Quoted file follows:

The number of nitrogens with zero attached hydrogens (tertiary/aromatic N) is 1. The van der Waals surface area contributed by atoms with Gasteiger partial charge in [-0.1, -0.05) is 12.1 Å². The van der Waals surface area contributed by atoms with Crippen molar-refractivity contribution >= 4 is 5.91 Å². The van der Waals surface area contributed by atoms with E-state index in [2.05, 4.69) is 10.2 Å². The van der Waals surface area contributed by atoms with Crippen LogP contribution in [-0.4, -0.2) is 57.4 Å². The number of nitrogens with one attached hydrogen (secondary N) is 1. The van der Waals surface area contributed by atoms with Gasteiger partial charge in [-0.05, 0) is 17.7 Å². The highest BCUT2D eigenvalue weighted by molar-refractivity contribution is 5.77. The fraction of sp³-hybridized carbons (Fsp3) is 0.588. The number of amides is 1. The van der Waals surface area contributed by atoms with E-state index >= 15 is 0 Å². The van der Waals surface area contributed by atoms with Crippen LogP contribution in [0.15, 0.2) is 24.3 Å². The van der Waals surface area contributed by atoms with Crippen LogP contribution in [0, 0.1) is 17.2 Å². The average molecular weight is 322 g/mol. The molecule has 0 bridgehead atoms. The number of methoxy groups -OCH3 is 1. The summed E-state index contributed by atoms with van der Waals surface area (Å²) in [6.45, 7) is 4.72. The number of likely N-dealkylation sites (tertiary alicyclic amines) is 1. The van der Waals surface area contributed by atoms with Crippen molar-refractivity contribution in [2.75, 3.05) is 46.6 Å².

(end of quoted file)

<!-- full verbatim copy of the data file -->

The number of nitrogens with zero attached hydrogens (tertiary/aromatic N) is 1. The van der Waals surface area contributed by atoms with Gasteiger partial charge in [-0.1, -0.05) is 12.1 Å². The van der Waals surface area contributed by atoms with Crippen molar-refractivity contribution >= 4 is 5.91 Å². The van der Waals surface area contributed by atoms with E-state index in [2.05, 4.69) is 10.2 Å². The van der Waals surface area contributed by atoms with Crippen LogP contribution in [-0.4, -0.2) is 57.4 Å². The number of nitrogens with one attached hydrogen (secondary N) is 1. The van der Waals surface area contributed by atoms with Gasteiger partial charge in [-0.05, 0) is 17.7 Å². The highest BCUT2D eigenvalue weighted by molar-refractivity contribution is 5.77. The fraction of sp³-hybridized carbons (Fsp3) is 0.588. The number of amides is 1. The van der Waals surface area contributed by atoms with E-state index >= 15 is 0 Å². The van der Waals surface area contributed by atoms with Crippen LogP contribution in [0.15, 0.2) is 24.3 Å². The van der Waals surface area contributed by atoms with Crippen LogP contribution in [0, 0.1) is 17.2 Å². The average molecular weight is 322 g/mol. The molecule has 0 bridgehead atoms. The number of methoxy groups -OCH3 is 1. The summed E-state index contributed by atoms with van der Waals surface area (Å²) in [6.45, 7) is 4.72. The number of likely N-dealkylation sites (tertiary alicyclic amines) is 1. The van der Waals surface area contributed by atoms with Crippen molar-refractivity contribution in [2.75, 3.05) is 46.6 Å².